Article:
Cultural Entrepreneurs and Curated Lifestyle Consumption

Several months after Kathy died in 2011, I decided it was time to get out and see more of Santa Fe. In early July, I attended the International Folk Art Market ( which brings together folk artists from around the world and visitors from all over the U.S. into a delightful marketplace. I was struck not only by how much difference it made to purchasers when the artist was there to tell their story but by the direct financial value delivered to the producer and the heartfelt joy the consumers felt about their purchase. Indeed, I am certainly not someone who typically purchases art at these events but I happily walked away with several items knowing that rather than layers of middlemen skimming most of the margin out of a purchase, these artists went home with over 90% of the purchase price.

As a consummate entrepreneur and someone who was in transition into my ‘third act’ where I had decided to apply my skills to building sustainable social enterprises, I began to think about how this type of narrative-based, interactive marketplace could be extended to a year-round operation and not limited to the handful of artists who were able to attend this event in Santa Fe. After all, we have incredible mobile technology to capture narratives in real-time anywhere in the world, an amazing global logistics system and almost universal Internet access by consumers and many producers. How can we use technology and creative curation to connect these conscious “lifestyle consumers” with artists and artisans? What I wanted to do, in an online world, was re-create the connection between the artist and the purchaser that I felt when I bought art at the Folk Art Market. No, I’m not talking about Etsy or the National Geographic online store. They both serve a purpose but they lack the human dimension that is present where a story connects the consumer and producer…the artist and the lifestyle consumer who appreciates the full context of the art they acquired.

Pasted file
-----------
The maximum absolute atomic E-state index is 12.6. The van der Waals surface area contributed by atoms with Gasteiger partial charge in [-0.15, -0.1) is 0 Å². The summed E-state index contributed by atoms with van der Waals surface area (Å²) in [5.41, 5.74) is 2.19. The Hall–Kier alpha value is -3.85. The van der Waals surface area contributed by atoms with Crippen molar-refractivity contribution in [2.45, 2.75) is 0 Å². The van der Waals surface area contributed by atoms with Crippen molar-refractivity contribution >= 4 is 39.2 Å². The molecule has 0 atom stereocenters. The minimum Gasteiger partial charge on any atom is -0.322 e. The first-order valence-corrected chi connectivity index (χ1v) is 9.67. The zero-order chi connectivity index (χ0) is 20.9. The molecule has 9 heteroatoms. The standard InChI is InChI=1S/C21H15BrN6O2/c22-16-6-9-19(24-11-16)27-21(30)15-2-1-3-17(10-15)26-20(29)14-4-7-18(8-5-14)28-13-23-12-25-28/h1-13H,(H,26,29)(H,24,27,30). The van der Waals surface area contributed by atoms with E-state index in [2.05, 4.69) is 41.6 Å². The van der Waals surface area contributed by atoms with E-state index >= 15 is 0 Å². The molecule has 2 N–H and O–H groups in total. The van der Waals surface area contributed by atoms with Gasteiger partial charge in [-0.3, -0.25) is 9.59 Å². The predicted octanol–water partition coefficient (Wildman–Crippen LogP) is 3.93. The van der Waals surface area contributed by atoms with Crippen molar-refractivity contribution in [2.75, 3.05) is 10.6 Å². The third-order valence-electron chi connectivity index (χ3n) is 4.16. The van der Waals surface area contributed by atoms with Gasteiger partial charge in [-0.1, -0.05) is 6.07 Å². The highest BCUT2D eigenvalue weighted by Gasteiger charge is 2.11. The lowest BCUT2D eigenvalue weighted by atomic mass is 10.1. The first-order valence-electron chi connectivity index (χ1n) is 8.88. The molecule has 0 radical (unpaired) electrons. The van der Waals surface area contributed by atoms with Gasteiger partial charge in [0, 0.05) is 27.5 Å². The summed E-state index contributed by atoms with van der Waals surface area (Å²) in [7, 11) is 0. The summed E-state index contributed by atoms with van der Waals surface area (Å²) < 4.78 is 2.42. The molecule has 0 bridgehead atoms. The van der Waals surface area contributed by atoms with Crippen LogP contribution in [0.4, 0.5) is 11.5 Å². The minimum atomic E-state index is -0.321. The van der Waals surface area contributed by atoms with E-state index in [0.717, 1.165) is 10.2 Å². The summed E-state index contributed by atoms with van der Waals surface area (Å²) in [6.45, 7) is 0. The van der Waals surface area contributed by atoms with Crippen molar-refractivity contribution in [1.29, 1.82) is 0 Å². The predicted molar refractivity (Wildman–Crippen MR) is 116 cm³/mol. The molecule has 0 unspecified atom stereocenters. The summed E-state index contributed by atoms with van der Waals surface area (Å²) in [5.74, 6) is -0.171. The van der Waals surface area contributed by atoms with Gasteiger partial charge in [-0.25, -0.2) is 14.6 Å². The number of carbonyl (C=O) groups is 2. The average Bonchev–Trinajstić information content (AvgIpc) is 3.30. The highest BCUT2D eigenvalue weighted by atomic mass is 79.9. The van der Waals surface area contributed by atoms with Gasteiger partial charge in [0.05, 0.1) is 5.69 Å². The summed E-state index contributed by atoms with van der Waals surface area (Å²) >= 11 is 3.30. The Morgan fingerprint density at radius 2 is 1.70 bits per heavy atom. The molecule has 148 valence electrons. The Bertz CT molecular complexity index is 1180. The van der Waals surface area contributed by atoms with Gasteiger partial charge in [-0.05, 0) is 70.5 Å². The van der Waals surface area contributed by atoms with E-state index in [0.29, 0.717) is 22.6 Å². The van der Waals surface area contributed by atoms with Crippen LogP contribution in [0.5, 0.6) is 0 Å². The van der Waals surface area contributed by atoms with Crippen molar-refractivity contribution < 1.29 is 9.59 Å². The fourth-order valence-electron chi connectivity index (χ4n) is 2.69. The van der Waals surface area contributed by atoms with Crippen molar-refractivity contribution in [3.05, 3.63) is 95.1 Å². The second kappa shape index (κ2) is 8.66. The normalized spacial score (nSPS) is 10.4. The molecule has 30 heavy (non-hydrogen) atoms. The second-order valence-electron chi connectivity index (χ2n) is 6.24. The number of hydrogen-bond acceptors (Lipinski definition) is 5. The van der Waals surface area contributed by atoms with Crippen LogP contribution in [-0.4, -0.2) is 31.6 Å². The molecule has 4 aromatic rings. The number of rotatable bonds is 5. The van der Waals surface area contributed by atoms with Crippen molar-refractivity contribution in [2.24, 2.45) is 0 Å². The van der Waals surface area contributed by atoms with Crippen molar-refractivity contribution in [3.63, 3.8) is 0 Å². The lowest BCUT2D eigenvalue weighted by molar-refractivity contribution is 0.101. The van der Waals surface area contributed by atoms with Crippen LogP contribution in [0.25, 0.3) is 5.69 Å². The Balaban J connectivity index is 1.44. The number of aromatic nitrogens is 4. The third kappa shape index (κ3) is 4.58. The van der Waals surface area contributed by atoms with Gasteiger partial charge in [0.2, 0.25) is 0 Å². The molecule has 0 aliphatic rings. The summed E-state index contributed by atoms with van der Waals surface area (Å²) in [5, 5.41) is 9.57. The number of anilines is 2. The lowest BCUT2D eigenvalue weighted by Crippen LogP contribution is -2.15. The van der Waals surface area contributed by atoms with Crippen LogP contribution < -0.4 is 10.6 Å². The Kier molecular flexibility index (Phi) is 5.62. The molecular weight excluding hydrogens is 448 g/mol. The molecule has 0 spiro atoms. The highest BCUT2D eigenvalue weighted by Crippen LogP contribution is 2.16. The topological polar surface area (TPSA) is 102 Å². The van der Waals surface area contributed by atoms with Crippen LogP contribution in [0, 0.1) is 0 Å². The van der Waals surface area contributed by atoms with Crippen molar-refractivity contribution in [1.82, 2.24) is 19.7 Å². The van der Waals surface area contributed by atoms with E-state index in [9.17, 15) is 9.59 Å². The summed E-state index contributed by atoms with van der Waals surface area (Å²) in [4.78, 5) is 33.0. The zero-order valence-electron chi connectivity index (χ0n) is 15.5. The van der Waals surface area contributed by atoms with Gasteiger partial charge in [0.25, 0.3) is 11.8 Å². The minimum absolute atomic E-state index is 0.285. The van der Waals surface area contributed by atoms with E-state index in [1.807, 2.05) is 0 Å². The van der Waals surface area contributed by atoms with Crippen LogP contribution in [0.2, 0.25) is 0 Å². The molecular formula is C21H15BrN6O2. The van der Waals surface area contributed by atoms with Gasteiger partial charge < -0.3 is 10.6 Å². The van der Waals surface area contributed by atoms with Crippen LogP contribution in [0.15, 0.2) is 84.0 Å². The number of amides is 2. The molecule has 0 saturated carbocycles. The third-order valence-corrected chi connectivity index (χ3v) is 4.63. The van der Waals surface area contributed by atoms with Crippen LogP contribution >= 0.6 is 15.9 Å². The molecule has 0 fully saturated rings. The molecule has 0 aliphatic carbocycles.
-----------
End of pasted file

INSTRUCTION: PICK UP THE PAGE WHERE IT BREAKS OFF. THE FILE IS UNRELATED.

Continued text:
I was energized by the idea which was quickly ‘pooh-poohed’ by several people. Too hard, the logistics won’t work, yadda, yadda. Naturally, this just makes a committed entrepreneur such as myself even more convinced that I was on the righteous path. My natural inclination is to look forward to the way things can be (and should be) done rather than looking backward through the prism of the way things are ‘supposed-to-be’. As I was pondering the scope of this project (it’s a big idea requiring technology and people with vision and resources), I met Praneet Bedi at one of his clothing art showings a week or so after the Folk Art Market. We quickly discovered that he was doing a small-scale version of the market with his clothing line by directly representing cultural entrepreneurs with lifestyle consumers. No middlemen squeezing the producer, no consolidation of production into container-size shipments. Instead, Praneet delivered two critical elements to the transaction—a meaningful narrative about the artists who produced his clothing line and an understanding of what worked for me as a conscious cultural consumer of artistically produced clothing. Anybody who knows me, clothing is not a high priority yet I walked away with two exquisitely designed and sewn linen shirts. It was this combination of the products (maybe better called ‘art’) and the “lifestyle curation” provided by Praneet that created a meaningful transaction between cultural entrepreneurs and a cultural consumer. A fair price was delivered to the producers which was important to me and I was rewarded with two pieces of clothing art enhanced by an understanding of the artists and their world.